On 6 March, the FSA published a consultation paper on high-level proposals for a new FCA regime for consumer credit.  On the same day, HM Treasury and BIS confirmed the Government's proposal to transfer the regulation of consumer credit from the OFT to the FCA in its own consultation paper.

The Government's key objectives for the transfer are to:

  • increase protection for consumers
  • have a proportionate regime that only places requirements on firms if there is a clear benefit for consumers.

The closing date for both consultation periods was 1 May 2013, and the FCA is due to feedback on responses by Summer/Autumn 2013, before starting a second consultation on the detailed rules for the new regime which will close in December 2013.  The FCA is due to take over regulation of consumer credit on 1 April 2014.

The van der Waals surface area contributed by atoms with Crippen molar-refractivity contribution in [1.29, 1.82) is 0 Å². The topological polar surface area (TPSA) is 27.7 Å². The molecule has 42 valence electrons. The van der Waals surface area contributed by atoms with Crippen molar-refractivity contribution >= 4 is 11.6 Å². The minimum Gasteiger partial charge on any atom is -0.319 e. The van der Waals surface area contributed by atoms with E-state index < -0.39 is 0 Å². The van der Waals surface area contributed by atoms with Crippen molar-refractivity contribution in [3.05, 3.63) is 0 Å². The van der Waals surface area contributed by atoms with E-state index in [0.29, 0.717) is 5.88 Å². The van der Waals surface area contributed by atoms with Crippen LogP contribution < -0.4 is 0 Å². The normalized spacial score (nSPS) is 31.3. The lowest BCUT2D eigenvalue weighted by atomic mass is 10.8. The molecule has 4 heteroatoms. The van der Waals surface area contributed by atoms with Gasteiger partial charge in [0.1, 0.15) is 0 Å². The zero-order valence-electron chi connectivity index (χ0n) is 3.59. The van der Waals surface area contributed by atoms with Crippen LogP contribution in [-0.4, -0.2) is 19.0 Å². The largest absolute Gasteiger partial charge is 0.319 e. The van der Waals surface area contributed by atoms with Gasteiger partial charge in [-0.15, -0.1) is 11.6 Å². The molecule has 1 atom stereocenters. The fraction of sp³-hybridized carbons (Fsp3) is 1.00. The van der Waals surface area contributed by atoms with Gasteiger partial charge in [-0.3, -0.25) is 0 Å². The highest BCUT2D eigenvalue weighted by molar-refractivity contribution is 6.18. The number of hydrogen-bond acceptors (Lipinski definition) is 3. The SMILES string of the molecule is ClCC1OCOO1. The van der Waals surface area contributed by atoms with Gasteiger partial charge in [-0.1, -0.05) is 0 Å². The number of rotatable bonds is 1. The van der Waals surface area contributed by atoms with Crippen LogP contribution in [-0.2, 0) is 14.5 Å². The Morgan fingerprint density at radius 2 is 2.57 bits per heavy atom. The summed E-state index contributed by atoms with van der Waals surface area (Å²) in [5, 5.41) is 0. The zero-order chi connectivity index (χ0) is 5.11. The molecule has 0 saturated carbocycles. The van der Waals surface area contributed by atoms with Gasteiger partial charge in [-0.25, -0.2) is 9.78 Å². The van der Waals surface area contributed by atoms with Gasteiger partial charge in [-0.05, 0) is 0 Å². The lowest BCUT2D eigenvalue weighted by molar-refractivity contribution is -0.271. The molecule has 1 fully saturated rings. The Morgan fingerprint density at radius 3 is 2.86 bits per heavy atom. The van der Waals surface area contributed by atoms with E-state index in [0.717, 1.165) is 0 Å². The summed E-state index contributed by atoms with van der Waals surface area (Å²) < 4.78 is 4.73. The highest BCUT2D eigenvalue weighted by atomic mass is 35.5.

The public responses to the two consultations seem broadly positive, such as the British Bankers' Associations reply and the response from the more consumer friendly Money Advisory Service, but the devil is likely to be in the detail of the rules published in the Autumn.  The timetable is tight, and there's thought to be little chance of the transfer deadline slipping because 1 April 2014 is also the day the OFT will cease to exist (merging with the Competition Commission to form a new Competition and Markets Authority).

As the Building Societies Association put it in its reply to the HM Treasury and BIS consultation "the timetable for new final rules to be in place by April 2014 is optimistic, providing limited opportunity to think through the possible unintended consequences in what is a complicated area of law".